I want to raise curious kids who are lifelong learners, so I’ve created a home that can help foster those traits in my kids. Around the house, I set up various areas – Exploration Stations. We have a cupboard with science supplies, a drawer with creative writing materials, an art cubby, a nature backpack, an astronomy backpack, and other nooks and crannies for cooking, water play, playdough, puzzles, plus more.
The kids are allowed to use these stations in their free time and also a couple of times a month we have Exploration Day instead of regular school work. I’m a believer in rigorous organized academics, but kids also need time to explore and learn the things that really interest them.
I have one son who was intensely interested in dragons when he was little. He wanted to be a paleontologist and discover dragon bones. He has since decided to be a rocket designer, an astronaut, and a pilot over the years. Exploration Days have given him semi-structured time to explore his interests.
Another son loves drawing and spends most of his time doing art during Exploration Day. Over the years, my kids have explored all kinds of topics they normally wouldn’t if I hadn’t taken the time to set up Exploration Stations for them to discover.
Even if you don’t set up a day (or an hour or two) for exploration, having specific stations around the house in areas that specifically appeal to your kids can facilitate their love of learning.
Be creative in coming up with ideas and let your kids’ interests guide you!
Some Exploration Stations From My Home
- Space, planets, stars flashcards and books, along with a small telescope and an astronomy journal
- Nature sketchbook to observe and draw things from the outdoors
- Rock or mineral set with some identification guides
- Chemistry set
- Electricity set to build circuits (Snap Circuits are great for little ones)
- Magnet set
- Simple machines building set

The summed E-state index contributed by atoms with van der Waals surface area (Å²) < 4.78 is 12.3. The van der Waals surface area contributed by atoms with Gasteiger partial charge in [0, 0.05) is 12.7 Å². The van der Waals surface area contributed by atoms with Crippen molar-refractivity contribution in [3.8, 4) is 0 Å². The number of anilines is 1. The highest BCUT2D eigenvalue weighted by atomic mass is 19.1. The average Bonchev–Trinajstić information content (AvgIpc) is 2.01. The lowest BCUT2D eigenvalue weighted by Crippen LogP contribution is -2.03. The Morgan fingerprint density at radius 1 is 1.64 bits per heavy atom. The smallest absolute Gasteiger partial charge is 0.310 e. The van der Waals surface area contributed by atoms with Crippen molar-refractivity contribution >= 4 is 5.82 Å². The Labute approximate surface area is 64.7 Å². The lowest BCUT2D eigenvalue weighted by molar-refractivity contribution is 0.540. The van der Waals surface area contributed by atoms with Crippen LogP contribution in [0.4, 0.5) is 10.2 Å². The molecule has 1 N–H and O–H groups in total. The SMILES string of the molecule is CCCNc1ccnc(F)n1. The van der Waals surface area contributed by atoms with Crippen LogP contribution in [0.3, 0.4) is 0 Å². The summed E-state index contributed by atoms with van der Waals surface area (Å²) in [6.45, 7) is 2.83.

- Science kits (build robots, solar-powered cars, crystal radios, etc.)
- Computer programming station (check out http://www.alice.org/ )
- STEM Challenge materials
- Bug collection and bug net, ant farm, butterfly habitat, magnifying glass, and books about insects
- Math toys/games
- Lacing shapes
- Math facts flashcards
- Counting bears with colorful cups
- Linking cubes
- Pattern blocks with pattern and design cards
- Grid logic puzzles
- Money set
- Clock set and telling time book
- Children’s poetry books
- Nursery Rhyme books and puppets
- Fairy Tale books and toys
- Blank books for writing and illustrating stories
- Crafty materials to create character puppets, setting boxes, or book posters
- Library book basket with any books you spot that your kids might fancy
- Craft kits or any art supplies
- Art Cards to learn about famous artwork (You can find free printable ones from Layers of Learning here.) Include some mini-canvases, paints, and brushes and see what your kids create.
- Musical instruments and music
- Sewing, knitting, cross-stitching kits
- Camera and a photo challenge
- Woodworking tools and supplies
- Painting kits or supplies (canvases, watercolor papers, brushes, and paints) *There are terrific online tutorials for free.
- Slime ingredients
- Sidewalk chalk
- Cookbooks/recipes, ingredients, supplies
History & Geography
- Any combination of books, toys, puppets, costumes, or games surrounding any historical theme (pirates, ancient Egypt, Colonial America, Explorers, etc.)
- Geography puzzles
- Professor Noggin trivia games
- Children’s atlas with stories from other countries
- Recipe from somewhere in the world and the ingredients to make it
- Interactive globe
- Codes/Morse Code/Pictograms
- Lincoln Logs
We have our stations in all sorts of places, from baskets that sit by the rocker to the bottom drawer in my kitchen cabinets to a tote on the back porch. I trade out the topics every few months and keep creating new things for my kids to get excited about. I often put in a couple of books on the topic, along with a few tools or supplies to help them explore it. Their eyes light up when they find a new nook or cranny with an Exploration Station inside.
People often ask me about what our homeschool schedule looks like with the Layers of Learning program, but the truth is, we are ALWAYS LEARNING. Make and time and a place for learning in your home and let your kids pursue their interests all on their own, even when homeschool’s not in session. Have fun exploring!
Try family-style homeschooling now with free samples of four Layers of Learning units when you subscribe. You'll get to try family-style history, geography, science, and arts with your children.